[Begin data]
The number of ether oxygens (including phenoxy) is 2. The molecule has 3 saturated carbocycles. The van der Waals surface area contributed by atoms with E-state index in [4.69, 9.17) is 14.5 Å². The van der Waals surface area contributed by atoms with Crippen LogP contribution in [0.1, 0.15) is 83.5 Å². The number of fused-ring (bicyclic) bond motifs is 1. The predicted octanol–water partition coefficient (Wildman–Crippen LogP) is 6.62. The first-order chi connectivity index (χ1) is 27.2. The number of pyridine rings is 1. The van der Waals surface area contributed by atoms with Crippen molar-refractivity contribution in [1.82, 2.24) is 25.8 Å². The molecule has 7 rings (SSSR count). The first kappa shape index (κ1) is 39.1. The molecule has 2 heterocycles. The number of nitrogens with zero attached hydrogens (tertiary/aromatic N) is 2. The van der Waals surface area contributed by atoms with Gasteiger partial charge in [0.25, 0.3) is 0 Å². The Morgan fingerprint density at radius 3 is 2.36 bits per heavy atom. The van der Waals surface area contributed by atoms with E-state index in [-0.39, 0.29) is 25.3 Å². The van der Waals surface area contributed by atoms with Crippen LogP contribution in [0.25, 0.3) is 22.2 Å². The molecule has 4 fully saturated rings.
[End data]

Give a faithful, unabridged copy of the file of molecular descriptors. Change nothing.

The number of ether oxygens (including phenoxy) is 2. The molecule has 3 saturated carbocycles. The van der Waals surface area contributed by atoms with E-state index in [4.69, 9.17) is 14.5 Å². The van der Waals surface area contributed by atoms with Crippen LogP contribution in [0.1, 0.15) is 83.5 Å². The number of fused-ring (bicyclic) bond motifs is 1. The predicted octanol–water partition coefficient (Wildman–Crippen LogP) is 6.62. The first-order chi connectivity index (χ1) is 27.2. The number of pyridine rings is 1. The van der Waals surface area contributed by atoms with Crippen molar-refractivity contribution in [1.82, 2.24) is 25.8 Å². The molecule has 7 rings (SSSR count). The first kappa shape index (κ1) is 39.1. The molecule has 2 heterocycles. The number of nitrogens with zero attached hydrogens (tertiary/aromatic N) is 2. The van der Waals surface area contributed by atoms with Gasteiger partial charge in [0.25, 0.3) is 0 Å². The Morgan fingerprint density at radius 3 is 2.36 bits per heavy atom. The van der Waals surface area contributed by atoms with E-state index in [-0.39, 0.29) is 25.3 Å². The van der Waals surface area contributed by atoms with Crippen LogP contribution in [0.25, 0.3) is 22.2 Å². The molecule has 4 fully saturated rings.